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miRNA sponges: soaking up miRNAs for regulation of gene expression

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MicroRNAs (miRNAs) are small regulatory RNAs that act in an entangled web of interactions with target mRNAs to shape the cellular protein landscape by post‐transcriptional control of mRNA decay and translation. miRNAs are themselves subject to numerous regulatory mechanisms that adjust their prevalence and activity. Emerging evidence suggests that miRNAs are themselves targeted by regulatory RNA species, and the identification of several classes of noncoding RNA molecules carrying miRNA binding sites has added a new intricate dimension to miRNA regulation. Such miRNA ‘sponges’ bind miRNAs and competitively sequester them from their natural targets. Endogenous miRNA sponges, also termed competing endogenous RNAs (ceRNAs), act to buffer the activity of miRNAs on physiologically relevant targets. This class of sponges includes endogenously transcribed pseudogenes, long noncoding RNAs, and recently discovered circular RNAs and may act in large complex networks in conjunction with miRNAs to regulate the output of protein. With the growing demand of regulating miRNA activity for experimental purposes and potential future clinical use, naturally occurring miRNA sponges are providing inspiration for engineering of gene vector‐encoded sponges as potent inhibitors of miRNA activity. Combined with potent and versatile vector technologies, expression of custom‐designed sponges provides new means of managing miRNAs and soaking up miRNAs for therapeutic regulation of gene expression. This article is categorized under: RNA Interactions with Proteins and Other Molecules > Small Molecule–RNA Interactions Regulatory RNAs/RNAi/Riboswitches > Regulatory RNAs RNA Methods > RNA Analyses in Cells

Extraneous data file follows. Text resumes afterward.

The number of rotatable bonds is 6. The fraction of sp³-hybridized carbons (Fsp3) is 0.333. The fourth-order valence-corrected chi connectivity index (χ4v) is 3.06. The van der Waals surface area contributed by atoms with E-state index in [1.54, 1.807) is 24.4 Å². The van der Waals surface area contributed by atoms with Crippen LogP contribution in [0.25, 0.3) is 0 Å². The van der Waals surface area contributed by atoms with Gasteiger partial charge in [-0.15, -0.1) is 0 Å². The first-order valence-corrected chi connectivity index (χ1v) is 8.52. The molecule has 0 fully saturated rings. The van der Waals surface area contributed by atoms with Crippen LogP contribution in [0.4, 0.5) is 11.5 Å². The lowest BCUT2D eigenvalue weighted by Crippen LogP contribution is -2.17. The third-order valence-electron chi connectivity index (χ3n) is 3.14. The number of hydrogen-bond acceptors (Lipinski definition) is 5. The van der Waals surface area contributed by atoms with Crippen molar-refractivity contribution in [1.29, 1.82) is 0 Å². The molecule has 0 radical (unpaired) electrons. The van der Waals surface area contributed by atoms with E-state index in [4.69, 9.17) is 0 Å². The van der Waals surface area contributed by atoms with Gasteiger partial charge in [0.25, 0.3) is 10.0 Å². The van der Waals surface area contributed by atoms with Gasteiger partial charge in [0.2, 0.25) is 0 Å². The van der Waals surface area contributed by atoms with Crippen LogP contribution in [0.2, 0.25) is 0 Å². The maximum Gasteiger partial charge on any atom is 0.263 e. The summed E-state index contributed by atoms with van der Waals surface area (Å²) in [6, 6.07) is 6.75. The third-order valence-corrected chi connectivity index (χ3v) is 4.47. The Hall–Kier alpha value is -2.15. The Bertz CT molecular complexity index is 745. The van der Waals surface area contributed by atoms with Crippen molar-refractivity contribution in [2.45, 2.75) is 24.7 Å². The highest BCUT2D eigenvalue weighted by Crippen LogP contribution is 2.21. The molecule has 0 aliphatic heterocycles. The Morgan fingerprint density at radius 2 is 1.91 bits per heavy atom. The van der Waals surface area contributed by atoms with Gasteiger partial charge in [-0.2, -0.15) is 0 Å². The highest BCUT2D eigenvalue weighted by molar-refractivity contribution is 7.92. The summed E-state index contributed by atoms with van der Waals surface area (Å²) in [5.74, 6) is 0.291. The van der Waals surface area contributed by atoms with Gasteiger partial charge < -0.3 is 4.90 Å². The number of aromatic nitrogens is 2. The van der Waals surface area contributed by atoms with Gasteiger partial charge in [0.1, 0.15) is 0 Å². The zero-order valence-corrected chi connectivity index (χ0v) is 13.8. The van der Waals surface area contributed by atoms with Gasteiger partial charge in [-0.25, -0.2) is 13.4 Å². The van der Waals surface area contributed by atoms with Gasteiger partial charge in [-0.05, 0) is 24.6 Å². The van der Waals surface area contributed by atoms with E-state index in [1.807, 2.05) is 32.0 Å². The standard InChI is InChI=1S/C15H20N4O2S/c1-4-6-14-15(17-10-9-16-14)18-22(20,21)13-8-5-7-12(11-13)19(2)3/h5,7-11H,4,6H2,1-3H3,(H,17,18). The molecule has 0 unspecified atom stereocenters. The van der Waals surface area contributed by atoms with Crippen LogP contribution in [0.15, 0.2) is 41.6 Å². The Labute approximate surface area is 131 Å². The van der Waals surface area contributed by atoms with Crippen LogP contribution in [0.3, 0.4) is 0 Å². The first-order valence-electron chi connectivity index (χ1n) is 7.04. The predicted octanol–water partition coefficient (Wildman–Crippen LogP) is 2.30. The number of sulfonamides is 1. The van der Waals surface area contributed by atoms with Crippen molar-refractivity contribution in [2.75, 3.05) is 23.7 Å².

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Modulation of miRNA‐directed gene regulation by competing endogenous RNAs (ceRNAs). The figure illustrates the different species of ceRNAs that serve as miRNA pseudotargets by binding and sequestering miRNAs that would otherwise regulate a physiological relevant target (authentic target). At a high concentration of pseudotargets (low mRNA target:ceRNA ratio), the miRNA is sequestered and the authentic target is derepressed with a consequent high‐protein output. At a low concentration of pseudotargets (high mRNA target:ceRNA ratio), the miRNA is available to suppress the authentic target.
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Regulation of miRNA function. A schematic overview of regulation of miRNA activity at different stages from miRNA transcription and processing to RISC incorporation and target recognition. Different regulatory mechanisms are highlighted in yellow boxes. TF, Transcription factor; Me, Methyl group; Ac, Acetyl group; Exp‐5, Exportin 5; U, Uridine; RBP, RNA‐binding protein; RISC, RNA‐induced silencing complex.
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Engineered sponges for soaking up miRNAs. (a) A schematic representation of two vector‐encoded sponge transcripts generated by transcription from an RNA Pol II and RNA Pol III promoter, respectively. The RNA Pol II‐driven sponge contains a 5′ cap and a 3′ poly(A) tail. The miRNA target sites are usually placed within the 3′ UTR following an open reading frame (ORF), for example encoding a reporter protein. The RNA Pol III‐transcribed sponge contains only the miRNA target sites and a 2–4 uridine extension at the 3′ end. (b) Schematic depiction of a linear sponge, a Tough Decoy sponge, and a suggested design combining the optimal features from a circular RNA transcript with the configuration of a Tough Decoy sponge. (c) A depiction of a RISC‐loaded miRNA bound to a target site of a sponge. The base pairing of the miRNA is complete, but the target site is engineered to carry a central bulge to evade fast Ago2‐catalyzed cleavage and thereby prolong miRNA sequestration.
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Regulatory RNAs/RNAi/Riboswitches > Regulatory RNAs
RNA Methods > RNA Analyses in Cells
RNA Interactions with Proteins and Other Molecules > Small Molecule–RNA Interactions

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